By Mark Saldana
Rating: 3.5 (Out of 4 Stars)
Always an evocateur, Dutch filmmaker Paul Verhoeven takes on Catholicism in a film that empowers women and challenges its audience to think critically about the conventions that often prevent Christian religions from remaining relevant to the people they are supposed to serve. Verhoeven, who utilizes exploitation in his work, has made a powerful and artistic statement with his adaptation of the non-fiction book Immodest Acts: The Life of a Lesbian Nun in Renaissance Italy by Judith C. Brown. Though his film doesn’t completely work as a defiant commentary on organized religion, it still delivers some indelible blows with much passion and courage.
In 17th century Tuscany, Italian nun Benedetta Carlini (Virginie Efira) is passionately inspired to deliver the will of God and Jesus through her work and examples in her abbey. Through dreams and visions Bendetta believes she is destined to become the wife of Jesus, but also has strong feelings of attraction and lust toward Bartolomea (Daphne Patakia), a disheveled peasant taken in by the convent who also aspires to become a servant of God. What follows is a power struggle within the nuns of the convent and the Catholic church. However, Benedetta remains undaunted and passionate about her goals, despite her natural inclinations which are eventually recognized and witnessed by those who oppose her.
Verhoeven, who co-wrote the screenplay with David Birke, has made a provocative film with Bendetta. The film, which screened at this year’s Fantastic Fest as the second secret screening, was introduced Tim League of the Alamo Drafthouse. In his introduction, League jokingly stated that the festival is screening a faith-based film. However, I feel that Verhoeven is definitely serious about his faith-inspired story that, while it does critique religious conventions, it never completely diminishes the power of said faith. While the character of Benedetta does challenge Catholic hypocrisy, she never once gives any indication that she does not believe in the divine work she hopes to accomplish.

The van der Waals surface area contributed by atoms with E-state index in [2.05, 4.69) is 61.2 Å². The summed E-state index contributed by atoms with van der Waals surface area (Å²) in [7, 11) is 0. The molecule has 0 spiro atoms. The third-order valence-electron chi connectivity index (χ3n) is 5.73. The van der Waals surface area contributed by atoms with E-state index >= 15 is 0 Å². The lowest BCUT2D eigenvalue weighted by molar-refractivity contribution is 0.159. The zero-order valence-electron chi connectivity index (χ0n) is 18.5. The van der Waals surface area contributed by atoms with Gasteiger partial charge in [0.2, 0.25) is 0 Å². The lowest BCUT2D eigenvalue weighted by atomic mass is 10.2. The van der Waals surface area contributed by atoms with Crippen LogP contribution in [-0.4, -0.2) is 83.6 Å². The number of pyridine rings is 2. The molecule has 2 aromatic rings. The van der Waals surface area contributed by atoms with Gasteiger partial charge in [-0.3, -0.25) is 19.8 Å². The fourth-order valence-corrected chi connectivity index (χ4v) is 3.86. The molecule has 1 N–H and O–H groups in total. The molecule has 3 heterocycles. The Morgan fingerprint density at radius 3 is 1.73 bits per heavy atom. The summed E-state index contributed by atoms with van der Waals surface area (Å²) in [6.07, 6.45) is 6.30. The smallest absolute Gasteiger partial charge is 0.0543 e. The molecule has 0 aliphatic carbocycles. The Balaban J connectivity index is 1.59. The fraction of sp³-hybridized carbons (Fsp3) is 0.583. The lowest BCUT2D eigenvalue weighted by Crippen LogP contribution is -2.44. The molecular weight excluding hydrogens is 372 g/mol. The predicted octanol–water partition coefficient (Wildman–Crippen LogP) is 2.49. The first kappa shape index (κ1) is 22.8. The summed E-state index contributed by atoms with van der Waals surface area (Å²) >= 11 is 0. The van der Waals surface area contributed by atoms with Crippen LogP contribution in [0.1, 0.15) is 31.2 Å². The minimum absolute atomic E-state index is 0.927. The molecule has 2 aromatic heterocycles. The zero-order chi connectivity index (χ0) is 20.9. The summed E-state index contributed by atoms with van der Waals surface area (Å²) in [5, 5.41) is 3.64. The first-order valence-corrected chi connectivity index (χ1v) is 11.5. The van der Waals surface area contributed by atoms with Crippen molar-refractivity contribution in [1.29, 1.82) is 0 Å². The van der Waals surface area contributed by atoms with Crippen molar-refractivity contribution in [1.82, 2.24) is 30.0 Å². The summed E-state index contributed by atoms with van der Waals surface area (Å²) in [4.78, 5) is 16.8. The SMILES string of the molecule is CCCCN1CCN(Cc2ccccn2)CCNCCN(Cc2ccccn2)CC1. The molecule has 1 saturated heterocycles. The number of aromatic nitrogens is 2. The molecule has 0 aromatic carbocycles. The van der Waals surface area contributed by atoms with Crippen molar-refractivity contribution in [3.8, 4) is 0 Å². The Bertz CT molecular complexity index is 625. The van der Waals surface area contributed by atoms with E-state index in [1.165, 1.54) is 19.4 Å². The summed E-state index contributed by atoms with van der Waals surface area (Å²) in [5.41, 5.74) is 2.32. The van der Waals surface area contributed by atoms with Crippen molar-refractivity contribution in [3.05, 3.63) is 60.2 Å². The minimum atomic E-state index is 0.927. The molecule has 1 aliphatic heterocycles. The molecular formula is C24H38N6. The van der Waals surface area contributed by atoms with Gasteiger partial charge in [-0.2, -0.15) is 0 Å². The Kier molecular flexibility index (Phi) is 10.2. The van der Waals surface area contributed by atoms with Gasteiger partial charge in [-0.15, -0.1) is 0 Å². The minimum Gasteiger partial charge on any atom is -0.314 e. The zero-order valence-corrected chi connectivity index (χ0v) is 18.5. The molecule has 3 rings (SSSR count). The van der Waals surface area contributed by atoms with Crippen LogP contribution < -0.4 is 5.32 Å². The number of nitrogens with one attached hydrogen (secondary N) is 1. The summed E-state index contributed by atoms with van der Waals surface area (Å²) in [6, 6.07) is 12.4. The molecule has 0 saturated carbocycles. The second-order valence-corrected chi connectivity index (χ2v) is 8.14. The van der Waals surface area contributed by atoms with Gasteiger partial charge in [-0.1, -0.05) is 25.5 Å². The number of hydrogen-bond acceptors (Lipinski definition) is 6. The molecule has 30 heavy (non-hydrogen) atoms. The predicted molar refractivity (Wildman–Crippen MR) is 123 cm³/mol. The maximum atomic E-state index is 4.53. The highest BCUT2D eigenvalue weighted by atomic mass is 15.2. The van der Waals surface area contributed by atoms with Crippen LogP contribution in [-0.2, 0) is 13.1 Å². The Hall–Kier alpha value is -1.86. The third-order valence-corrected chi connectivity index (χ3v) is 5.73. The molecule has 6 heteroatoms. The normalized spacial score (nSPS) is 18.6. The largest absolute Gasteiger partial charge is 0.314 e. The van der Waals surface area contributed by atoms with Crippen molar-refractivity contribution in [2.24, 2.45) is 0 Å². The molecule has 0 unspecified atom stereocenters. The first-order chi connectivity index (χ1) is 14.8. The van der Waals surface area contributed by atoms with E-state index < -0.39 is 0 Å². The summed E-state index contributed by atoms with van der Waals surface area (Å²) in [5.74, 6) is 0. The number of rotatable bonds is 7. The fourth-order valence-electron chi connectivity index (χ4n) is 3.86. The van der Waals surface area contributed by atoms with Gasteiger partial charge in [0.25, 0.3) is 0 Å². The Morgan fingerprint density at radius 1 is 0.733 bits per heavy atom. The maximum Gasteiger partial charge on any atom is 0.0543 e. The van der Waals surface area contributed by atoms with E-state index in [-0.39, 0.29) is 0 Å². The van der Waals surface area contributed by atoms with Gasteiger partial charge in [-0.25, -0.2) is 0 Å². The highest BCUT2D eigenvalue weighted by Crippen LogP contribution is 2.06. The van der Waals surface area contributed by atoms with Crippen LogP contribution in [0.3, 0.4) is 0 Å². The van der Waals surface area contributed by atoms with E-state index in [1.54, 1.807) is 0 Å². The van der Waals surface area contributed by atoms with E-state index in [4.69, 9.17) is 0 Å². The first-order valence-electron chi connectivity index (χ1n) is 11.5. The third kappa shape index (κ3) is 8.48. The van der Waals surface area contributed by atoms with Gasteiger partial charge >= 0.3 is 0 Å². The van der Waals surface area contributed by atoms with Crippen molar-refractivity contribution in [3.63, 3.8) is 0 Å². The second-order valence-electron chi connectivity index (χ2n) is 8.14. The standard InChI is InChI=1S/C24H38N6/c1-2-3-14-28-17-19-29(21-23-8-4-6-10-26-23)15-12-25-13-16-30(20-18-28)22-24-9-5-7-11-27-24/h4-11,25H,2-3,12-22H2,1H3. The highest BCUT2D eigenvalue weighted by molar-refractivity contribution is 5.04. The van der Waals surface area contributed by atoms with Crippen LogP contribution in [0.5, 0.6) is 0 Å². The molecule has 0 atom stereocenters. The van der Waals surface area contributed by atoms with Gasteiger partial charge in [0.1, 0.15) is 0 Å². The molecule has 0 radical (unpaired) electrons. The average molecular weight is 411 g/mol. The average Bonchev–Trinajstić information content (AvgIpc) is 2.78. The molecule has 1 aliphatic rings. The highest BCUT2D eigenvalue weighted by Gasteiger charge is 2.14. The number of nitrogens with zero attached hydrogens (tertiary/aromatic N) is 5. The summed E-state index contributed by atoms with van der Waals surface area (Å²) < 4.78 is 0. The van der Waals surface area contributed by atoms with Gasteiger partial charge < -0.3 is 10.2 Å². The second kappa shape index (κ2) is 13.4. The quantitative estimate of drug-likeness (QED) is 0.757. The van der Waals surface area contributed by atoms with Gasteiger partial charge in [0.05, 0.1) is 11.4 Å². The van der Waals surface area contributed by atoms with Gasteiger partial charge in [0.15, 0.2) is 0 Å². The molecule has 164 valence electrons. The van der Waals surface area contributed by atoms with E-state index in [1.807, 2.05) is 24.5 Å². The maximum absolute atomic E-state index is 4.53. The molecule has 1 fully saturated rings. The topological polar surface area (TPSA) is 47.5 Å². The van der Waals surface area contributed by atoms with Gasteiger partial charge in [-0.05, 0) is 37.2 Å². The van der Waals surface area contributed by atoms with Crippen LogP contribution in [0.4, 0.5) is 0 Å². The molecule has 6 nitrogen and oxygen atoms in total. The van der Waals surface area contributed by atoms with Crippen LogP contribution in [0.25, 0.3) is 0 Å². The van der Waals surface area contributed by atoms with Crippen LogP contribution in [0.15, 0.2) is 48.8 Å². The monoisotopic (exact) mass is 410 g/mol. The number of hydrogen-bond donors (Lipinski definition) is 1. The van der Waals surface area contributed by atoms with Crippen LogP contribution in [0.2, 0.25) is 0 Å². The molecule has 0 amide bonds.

My only issues with the movie have to do with the more explicit, sexual content that often comes across as exploitation. While Verhoeven often utilizes shock and eroticism welll, he sometimes crosses a line that makes his overall messages feel tainted by his indulgences. Nevertheless, Benedetta is truly a remarkable film that is sure to arouse much conversation by audiences, as all good art should.
The movie features some bold and dynamic performances by the cast, particularly that of Virginie Efira who portrays the titular character of Benedetta. As Bartolomea, Daphne Patakia also gives a tremendous turn as Bendetta’s love interest and staunchest supporter. Charlotte Rampling, who is known for her daring and incredible acting career, is perfectly cast as Benedetta’s Abbess.
In the end, Benedetta is another movie that delivers a commentary about power and what women have gone through to attain such power in a world dominated by men. Using shock and awe, Verhoeven goes deeper and more fearless than he ever has prior to this film. It is a movie that is sure to upset many, but will also intrigue, tantalize, and marvel just as many.